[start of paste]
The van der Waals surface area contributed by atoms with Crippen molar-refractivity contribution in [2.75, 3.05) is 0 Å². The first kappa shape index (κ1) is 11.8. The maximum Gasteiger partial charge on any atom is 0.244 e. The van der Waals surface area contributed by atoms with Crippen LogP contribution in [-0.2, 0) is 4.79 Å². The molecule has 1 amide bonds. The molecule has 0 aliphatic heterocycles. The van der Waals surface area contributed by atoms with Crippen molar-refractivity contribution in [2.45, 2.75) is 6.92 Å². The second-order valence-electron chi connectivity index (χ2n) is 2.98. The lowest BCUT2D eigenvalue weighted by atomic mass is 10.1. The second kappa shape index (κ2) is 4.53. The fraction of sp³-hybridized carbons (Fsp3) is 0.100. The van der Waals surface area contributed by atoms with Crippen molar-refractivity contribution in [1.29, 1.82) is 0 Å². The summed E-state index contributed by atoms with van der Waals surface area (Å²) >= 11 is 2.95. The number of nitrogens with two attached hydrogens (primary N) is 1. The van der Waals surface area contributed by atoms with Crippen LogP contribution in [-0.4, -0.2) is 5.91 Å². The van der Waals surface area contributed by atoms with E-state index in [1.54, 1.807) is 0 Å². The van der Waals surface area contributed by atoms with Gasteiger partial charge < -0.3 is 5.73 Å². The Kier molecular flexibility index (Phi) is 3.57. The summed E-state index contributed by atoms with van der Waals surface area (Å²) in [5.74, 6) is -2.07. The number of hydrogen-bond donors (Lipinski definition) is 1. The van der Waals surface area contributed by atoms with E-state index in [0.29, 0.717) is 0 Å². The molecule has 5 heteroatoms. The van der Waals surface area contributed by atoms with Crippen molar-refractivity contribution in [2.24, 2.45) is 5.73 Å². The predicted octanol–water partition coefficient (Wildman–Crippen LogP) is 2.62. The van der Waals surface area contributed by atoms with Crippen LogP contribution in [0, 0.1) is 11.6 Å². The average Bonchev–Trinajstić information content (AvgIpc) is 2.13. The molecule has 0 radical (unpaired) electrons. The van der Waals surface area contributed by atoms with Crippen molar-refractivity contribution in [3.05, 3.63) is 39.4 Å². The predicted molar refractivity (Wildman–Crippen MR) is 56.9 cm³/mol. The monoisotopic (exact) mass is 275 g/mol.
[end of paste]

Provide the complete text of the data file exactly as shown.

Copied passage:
The van der Waals surface area contributed by atoms with Crippen molar-refractivity contribution in [2.75, 3.05) is 0 Å². The first kappa shape index (κ1) is 11.8. The maximum Gasteiger partial charge on any atom is 0.244 e. The van der Waals surface area contributed by atoms with Crippen LogP contribution in [-0.2, 0) is 4.79 Å². The molecule has 1 amide bonds. The molecule has 0 aliphatic heterocycles. The van der Waals surface area contributed by atoms with Crippen molar-refractivity contribution in [2.45, 2.75) is 6.92 Å². The second-order valence-electron chi connectivity index (χ2n) is 2.98. The lowest BCUT2D eigenvalue weighted by atomic mass is 10.1. The second kappa shape index (κ2) is 4.53. The fraction of sp³-hybridized carbons (Fsp3) is 0.100. The van der Waals surface area contributed by atoms with Crippen molar-refractivity contribution in [1.29, 1.82) is 0 Å². The summed E-state index contributed by atoms with van der Waals surface area (Å²) >= 11 is 2.95. The number of nitrogens with two attached hydrogens (primary N) is 1. The van der Waals surface area contributed by atoms with Crippen LogP contribution in [-0.4, -0.2) is 5.91 Å². The van der Waals surface area contributed by atoms with E-state index in [1.54, 1.807) is 0 Å². The van der Waals surface area contributed by atoms with Gasteiger partial charge < -0.3 is 5.73 Å². The Kier molecular flexibility index (Phi) is 3.57. The summed E-state index contributed by atoms with van der Waals surface area (Å²) in [5.74, 6) is -2.07. The number of hydrogen-bond donors (Lipinski definition) is 1. The van der Waals surface area contributed by atoms with E-state index in [0.29, 0.717) is 0 Å². The molecule has 5 heteroatoms. The van der Waals surface area contributed by atoms with Crippen molar-refractivity contribution in [2.24, 2.45) is 5.73 Å². The predicted octanol–water partition coefficient (Wildman–Crippen LogP) is 2.62. The van der Waals surface area contributed by atoms with Crippen LogP contribution in [0, 0.1) is 11.6 Å². The average Bonchev–Trinajstić information content (AvgIpc) is 2.13. The molecule has 0 radical (unpaired) electrons. The van der Waals surface area contributed by atoms with Crippen molar-refractivity contribution in [3.05, 3.63) is 39.4 Å². The predicted molar refractivity (Wildman–Crippen MR) is 56.9 cm³/mol. The monoisotopic (exact) mass is 275 g/mol.